Continue reading

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On the independence number of the Erdős-Rényi graph.

Recently, my first article has appeared online. Therefore, it seems like an opportune moment to show some of the ideas used. I will however, go about it in the opposite way: I will only briefly define the graphs under consideration without going into many details and present the results from the paper. The graph that is mainly discussed, the Erdős-Rényi polarity graph (not to be confused with the random graph) deserves some attention of its own, and we will do so in a later post. There are several equivalent ways to define this graph. We will do it in the following way.

Construction of the graph

Consider the projective plane \mathrm{PG}(2,q) over the finite field \mathbb{F}_q. We will denote the points by homogeneous coordinates (x,y,z) and the lines by dual coordinates [a,b,c]. This means that the line aX+bY+cZ=0 has coordinates [a,b,c]. Two points (x,y,z) and (a,b,c) of \mathrm{PG}(2,q) are orthogonal iff ax+by+cz=0. This definition corresponds to the classical notion of orthogonality in Euclidean geometry, but there are some important distinctions to be made. For example, a point in \mathrm{PG}(2,q) can be orthogonal to itself. In this case the point is called self-orthogonal. Another way of viewing this definition is by using dual coordinates. Two points (x,y,z) and (a,b,c) are orthogonal iff the line [x,y,z] contains the point (a,b,c) iff the line [a,b,c] contains the point (x,y,z). In a way, we have identified the point (x,y,z) with the line [x,y,z]. A point is self-orthogonal iff (x,y,z) lies on [x,y,z]. The structure of the set of self-orthogonal points relies heavily on the parity of q. We will explore this phenomenon more in depth later on, but for now, it explains why we have to treat these cases separately.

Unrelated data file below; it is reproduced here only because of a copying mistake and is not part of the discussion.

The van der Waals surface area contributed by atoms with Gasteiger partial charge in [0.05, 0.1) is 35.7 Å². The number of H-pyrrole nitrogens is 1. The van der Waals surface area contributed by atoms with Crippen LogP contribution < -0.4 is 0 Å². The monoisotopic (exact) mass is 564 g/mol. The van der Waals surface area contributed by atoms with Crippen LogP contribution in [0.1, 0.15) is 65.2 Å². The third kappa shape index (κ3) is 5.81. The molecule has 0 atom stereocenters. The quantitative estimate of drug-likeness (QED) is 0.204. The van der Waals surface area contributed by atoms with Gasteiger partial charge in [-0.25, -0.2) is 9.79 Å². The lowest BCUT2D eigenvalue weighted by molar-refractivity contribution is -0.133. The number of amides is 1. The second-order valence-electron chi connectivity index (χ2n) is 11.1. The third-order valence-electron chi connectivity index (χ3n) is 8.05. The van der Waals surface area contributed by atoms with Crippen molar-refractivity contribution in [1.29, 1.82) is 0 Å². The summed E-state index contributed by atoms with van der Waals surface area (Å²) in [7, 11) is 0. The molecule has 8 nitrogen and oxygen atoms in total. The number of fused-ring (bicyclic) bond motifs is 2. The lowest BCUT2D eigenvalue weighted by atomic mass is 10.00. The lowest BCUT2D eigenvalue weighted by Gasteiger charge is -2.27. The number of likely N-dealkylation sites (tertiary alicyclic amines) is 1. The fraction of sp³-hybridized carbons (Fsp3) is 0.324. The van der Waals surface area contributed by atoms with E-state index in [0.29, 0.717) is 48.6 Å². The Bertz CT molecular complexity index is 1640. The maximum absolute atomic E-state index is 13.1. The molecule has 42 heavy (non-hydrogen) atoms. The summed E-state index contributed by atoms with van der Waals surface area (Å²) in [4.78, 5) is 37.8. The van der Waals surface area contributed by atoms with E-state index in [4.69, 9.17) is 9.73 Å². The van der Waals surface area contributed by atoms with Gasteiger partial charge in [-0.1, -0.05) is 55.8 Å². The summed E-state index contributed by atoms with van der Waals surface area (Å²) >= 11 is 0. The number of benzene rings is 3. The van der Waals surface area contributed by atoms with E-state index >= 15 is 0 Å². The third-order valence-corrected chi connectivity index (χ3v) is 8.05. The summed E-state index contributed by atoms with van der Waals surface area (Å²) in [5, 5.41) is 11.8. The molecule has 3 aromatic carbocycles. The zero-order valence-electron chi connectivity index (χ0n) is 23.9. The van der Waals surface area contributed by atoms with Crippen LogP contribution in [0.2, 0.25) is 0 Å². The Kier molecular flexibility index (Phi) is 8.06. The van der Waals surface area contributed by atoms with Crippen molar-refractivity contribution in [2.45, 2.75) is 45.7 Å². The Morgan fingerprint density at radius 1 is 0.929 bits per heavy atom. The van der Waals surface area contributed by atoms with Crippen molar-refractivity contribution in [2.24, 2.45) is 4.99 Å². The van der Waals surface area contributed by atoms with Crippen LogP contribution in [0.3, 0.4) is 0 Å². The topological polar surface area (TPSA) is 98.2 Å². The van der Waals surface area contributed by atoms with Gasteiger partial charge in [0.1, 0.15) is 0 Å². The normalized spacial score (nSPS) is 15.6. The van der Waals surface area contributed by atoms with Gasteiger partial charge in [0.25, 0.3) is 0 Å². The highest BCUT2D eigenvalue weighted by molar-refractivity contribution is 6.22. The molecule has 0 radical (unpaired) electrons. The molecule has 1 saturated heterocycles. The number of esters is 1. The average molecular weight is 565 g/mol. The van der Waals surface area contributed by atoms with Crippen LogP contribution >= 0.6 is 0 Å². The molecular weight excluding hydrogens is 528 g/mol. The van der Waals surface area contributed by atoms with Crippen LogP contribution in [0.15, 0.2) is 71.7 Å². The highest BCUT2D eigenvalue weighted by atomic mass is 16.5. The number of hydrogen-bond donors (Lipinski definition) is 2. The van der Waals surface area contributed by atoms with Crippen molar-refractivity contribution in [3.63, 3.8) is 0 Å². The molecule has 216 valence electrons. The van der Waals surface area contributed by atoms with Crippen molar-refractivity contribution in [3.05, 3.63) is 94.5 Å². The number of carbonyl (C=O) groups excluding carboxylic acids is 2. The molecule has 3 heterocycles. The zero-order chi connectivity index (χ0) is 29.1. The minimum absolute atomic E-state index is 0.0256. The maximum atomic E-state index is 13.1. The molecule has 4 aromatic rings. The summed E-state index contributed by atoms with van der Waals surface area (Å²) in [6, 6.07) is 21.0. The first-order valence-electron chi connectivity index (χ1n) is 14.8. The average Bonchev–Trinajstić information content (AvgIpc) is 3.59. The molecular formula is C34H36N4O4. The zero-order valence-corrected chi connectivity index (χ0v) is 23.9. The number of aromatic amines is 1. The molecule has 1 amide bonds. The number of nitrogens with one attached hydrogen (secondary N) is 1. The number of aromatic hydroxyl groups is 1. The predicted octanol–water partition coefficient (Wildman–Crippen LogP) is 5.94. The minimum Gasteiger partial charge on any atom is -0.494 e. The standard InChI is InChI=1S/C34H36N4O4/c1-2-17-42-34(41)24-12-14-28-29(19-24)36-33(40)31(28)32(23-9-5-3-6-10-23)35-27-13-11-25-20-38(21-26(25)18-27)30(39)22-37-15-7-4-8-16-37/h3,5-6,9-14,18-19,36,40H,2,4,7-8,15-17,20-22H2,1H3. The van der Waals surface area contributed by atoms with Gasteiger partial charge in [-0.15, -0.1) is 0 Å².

We are now in a position to define the Erdős-Rényi graph ER(q). Its set of vertices is the set of points of \mathrm{PG}(2,q). Two distinct vertices are adjacent iff they correspond to a pair orthogonal points. Remark that this definition is indeed symmetric and gives rise to a simple graph. In the remaining, we will not make the distinction between points of the projective plane and the vertices of the graph, it will be clear from the context what we mean.

Known bounds on the independence number

This graph was constructed in the 1960’s by Erdős and Rényi [2], and independently by Brown [1], to solve a question in extremal graph theory. Since then, the graph has been used in several applications. More recently, it became a subject of study itself. Benny Sudakov posed the question of determining the independence number \alpha(ER(q)) of this graph. Geometrically, an independent set in the polarity graph corresponds to a set of points in \mathrm{PG}(2,q) such that the lines with which they are identified, do not intersect this set.

Jason Williford showed in his thesis [3] that \alpha(ER(q)) = \Theta(q^{3/2}). He and others have further investigated this problem and the best known results on the lower and upper bound for \alpha(ER(q)) up until now were

\alpha(ER_q) \le \begin{cases} q^{3/2}-q+\sqrt{q}+1 & \mbox{if } q \mbox{ is an even square} \\ q^{3/2}+\sqrt{q}+1 & \mbox{for all } q \end{cases}

\alpha(ER_q) \ge \begin{cases} q^{3/2}-q+\sqrt{q} & \mbox{if } q \mbox{ is an even square} \\ \frac{q^{3/2}}{2 \sqrt{2}} & \mbox{if } q \mbox{ is an even non--square} \\ \frac{q^{3/2}+q+2}{2} & \mbox{if } q \mbox{ is an odd square}\\ \frac{120 q^{3/2}}{73 \sqrt{73}} & \mbox{if } q \mbox{ is an odd non--square} \end{cases}